City Councilman Daniel Dromm (D-Jackson Heights), who announced the marshals of the 2012 Queens Pride Parade Monday, looked back on how far the parade and the state had come since its inception 20 years ago.
“I was a young man when I started it,” Dromm said, “and I can’t believe 20 years have passed and so much has changed.”
The Queens Pride Parade and Multicultural Festival in Jackson Heights — an extravaganza that includes floats, elaborate costumes and LGBT groups from the borough and beyond — will be held Sunday, June 3, at noon.
The parade runs along 37th Avenue beginning at 84th Street and ending at 75th Street, the site of a festival which will run from 11 a.m. to 6 p.m. Some 40,000 to 60,000 people attend every year.
Dromm, who is openly gay, is one of the co-founders of the parade.
Marshals this year include the newly named Queens Center for Gay Seniors, at 74-09 37th Ave., Suite 409, in Jackson Heights, formerly known as Senior Action in a Gay Environment, and the family of Julio Rivera, whose 1990 murder in Jackson Heights inspired the parade.
Chris Calvert, who co-chairs the parade committee with Hank Krumholz, said this year’s theme is “Generations of Pride” and will feature both the senior LGBT community as well as student organizations, bringing together the past fighting discrimination and the present day. The 2012 parade will be the first held since New York legalized same-sex marriage last year.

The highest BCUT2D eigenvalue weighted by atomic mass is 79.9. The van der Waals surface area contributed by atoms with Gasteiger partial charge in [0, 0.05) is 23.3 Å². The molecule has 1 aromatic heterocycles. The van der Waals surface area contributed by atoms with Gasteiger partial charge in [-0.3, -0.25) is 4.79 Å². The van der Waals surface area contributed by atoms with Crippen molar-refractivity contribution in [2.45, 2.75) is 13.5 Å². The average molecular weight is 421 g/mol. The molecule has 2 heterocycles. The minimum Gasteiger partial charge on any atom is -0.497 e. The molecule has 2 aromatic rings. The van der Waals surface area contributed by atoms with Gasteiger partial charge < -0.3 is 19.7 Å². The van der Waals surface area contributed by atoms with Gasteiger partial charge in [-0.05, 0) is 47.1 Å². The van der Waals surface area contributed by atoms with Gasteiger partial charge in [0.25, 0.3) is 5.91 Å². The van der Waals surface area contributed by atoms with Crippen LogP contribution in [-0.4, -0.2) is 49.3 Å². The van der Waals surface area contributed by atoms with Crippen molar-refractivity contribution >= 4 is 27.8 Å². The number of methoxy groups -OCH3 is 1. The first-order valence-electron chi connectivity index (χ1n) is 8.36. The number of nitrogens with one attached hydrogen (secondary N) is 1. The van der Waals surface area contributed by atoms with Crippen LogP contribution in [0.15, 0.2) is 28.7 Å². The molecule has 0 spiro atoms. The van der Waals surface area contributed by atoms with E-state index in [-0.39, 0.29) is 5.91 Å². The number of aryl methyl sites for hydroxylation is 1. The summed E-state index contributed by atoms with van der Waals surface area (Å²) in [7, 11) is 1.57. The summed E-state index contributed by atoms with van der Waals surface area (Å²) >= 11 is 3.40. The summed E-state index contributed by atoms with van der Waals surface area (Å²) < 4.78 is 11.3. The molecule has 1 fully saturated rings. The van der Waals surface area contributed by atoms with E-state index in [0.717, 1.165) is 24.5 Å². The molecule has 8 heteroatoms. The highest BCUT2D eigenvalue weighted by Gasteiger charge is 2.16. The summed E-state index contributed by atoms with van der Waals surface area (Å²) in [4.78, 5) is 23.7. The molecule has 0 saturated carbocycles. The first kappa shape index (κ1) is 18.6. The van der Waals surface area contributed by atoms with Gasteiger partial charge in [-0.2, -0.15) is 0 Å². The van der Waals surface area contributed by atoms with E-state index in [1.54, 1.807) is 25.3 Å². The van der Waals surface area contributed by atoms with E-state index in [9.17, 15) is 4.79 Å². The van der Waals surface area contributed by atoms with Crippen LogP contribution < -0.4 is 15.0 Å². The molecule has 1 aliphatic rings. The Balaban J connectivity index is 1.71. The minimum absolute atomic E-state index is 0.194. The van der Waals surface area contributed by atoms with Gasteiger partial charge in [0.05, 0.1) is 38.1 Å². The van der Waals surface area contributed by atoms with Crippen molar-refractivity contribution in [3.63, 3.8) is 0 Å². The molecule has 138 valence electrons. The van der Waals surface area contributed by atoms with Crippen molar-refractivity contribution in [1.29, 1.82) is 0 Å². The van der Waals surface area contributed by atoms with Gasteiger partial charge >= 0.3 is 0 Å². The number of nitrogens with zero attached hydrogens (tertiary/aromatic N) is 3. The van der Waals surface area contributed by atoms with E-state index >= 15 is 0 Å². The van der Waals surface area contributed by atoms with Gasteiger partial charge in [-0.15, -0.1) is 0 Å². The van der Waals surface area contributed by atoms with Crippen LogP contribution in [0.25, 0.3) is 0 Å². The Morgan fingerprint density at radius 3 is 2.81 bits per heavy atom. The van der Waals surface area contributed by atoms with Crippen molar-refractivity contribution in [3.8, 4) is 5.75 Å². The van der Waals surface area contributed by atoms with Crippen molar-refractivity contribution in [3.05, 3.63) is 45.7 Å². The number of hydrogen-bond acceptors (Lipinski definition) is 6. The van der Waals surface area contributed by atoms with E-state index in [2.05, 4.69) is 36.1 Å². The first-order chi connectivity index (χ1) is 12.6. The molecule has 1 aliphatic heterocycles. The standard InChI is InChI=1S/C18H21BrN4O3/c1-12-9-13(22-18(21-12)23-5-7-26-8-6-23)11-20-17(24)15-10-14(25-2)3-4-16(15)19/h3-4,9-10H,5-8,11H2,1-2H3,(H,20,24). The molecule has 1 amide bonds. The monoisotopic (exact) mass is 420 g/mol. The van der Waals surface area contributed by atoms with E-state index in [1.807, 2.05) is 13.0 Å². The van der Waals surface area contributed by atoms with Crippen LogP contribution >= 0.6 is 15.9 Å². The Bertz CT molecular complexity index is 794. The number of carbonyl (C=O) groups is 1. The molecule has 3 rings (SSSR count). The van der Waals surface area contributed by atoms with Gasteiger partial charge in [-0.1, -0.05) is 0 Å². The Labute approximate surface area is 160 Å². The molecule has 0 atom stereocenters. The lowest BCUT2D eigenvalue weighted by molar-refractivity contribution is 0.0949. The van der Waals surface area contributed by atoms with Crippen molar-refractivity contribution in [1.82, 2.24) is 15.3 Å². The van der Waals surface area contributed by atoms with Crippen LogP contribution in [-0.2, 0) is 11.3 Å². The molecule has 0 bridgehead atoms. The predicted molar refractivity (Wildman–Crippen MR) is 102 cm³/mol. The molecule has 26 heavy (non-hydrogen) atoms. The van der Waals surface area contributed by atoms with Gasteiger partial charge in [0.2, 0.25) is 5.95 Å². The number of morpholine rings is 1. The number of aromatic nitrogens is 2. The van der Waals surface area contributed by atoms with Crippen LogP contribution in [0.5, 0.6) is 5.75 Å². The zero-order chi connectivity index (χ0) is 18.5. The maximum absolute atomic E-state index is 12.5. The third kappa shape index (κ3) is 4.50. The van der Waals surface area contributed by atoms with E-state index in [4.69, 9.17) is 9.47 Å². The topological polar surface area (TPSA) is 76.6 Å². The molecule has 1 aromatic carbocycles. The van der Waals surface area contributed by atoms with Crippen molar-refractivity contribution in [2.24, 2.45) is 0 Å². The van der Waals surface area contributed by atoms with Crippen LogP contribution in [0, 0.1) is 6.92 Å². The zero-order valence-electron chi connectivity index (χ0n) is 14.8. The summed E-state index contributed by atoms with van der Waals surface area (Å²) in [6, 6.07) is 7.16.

“There’s been a lot of accomplishment, but very easily things can go backward,” Calvert cautioned.
John Nagel, president of the senior center, said the organization has been in operation as part of the Queens Community House since 1986. He described it as a place for LGBT seniors to feel safe and supported by members of their community.
“We’re really happy we’re going to be part of the Queens Pride Parade to promote LGBT seniors not only in Jackson Heights but in all of Queens,” Nagel said.
Rita Barakos, Rivera’s stepsister, came to the Monday announcement as a representative for the family.
“I’m very proud and I’m very happy about the parade because it keeps Julio’s memory alive,” she said.
Dromm and U.S. Rep. Joseph Crowley (D-Jackson Heights) both spoke about how Rivera’s tragic death inspired a movement for equality in the neighborhood.
“Even from those dark, ugly moments, rays of sunlight have come through,” Crowley said.
More information about the parade and festival can be found at queenspride.org.
Reach reporter Rebecca Henely by e-mail at rhenely@cn
©2012 Community News Group
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